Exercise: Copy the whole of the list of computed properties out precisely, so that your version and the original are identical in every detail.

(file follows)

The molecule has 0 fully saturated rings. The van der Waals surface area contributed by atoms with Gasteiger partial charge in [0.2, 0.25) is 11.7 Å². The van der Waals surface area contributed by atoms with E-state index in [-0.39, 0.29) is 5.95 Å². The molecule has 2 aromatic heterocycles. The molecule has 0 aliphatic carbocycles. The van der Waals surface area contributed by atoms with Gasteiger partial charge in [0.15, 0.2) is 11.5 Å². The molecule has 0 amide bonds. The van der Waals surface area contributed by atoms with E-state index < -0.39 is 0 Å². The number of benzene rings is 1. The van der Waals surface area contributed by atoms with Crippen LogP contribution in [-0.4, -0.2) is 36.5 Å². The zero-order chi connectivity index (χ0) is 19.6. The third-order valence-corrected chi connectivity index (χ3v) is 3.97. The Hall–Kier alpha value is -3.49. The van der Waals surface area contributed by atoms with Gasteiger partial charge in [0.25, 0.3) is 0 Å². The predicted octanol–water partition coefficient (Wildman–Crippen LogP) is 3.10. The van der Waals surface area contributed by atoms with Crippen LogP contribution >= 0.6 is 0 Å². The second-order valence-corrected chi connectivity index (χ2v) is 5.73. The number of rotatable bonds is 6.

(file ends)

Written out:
The molecule has 0 fully saturated rings. The van der Waals surface area contributed by atoms with Gasteiger partial charge in [0.2, 0.25) is 11.7 Å². The van der Waals surface area contributed by atoms with E-state index in [-0.39, 0.29) is 5.95 Å². The molecule has 2 aromatic heterocycles. The molecule has 0 aliphatic carbocycles. The van der Waals surface area contributed by atoms with Gasteiger partial charge in [0.15, 0.2) is 11.5 Å². The molecule has 0 amide bonds. The van der Waals surface area contributed by atoms with E-state index < -0.39 is 0 Å². The number of benzene rings is 1. The van der Waals surface area contributed by atoms with Crippen LogP contribution in [-0.4, -0.2) is 36.5 Å². The zero-order chi connectivity index (χ0) is 19.6. The third-order valence-corrected chi connectivity index (χ3v) is 3.97. The Hall–Kier alpha value is -3.49. The van der Waals surface area contributed by atoms with Gasteiger partial charge in [0.25, 0.3) is 0 Å². The predicted octanol–water partition coefficient (Wildman–Crippen LogP) is 3.10. The van der Waals surface area contributed by atoms with Crippen LogP contribution >= 0.6 is 0 Å². The second-order valence-corrected chi connectivity index (χ2v) is 5.73. The number of rotatable bonds is 6.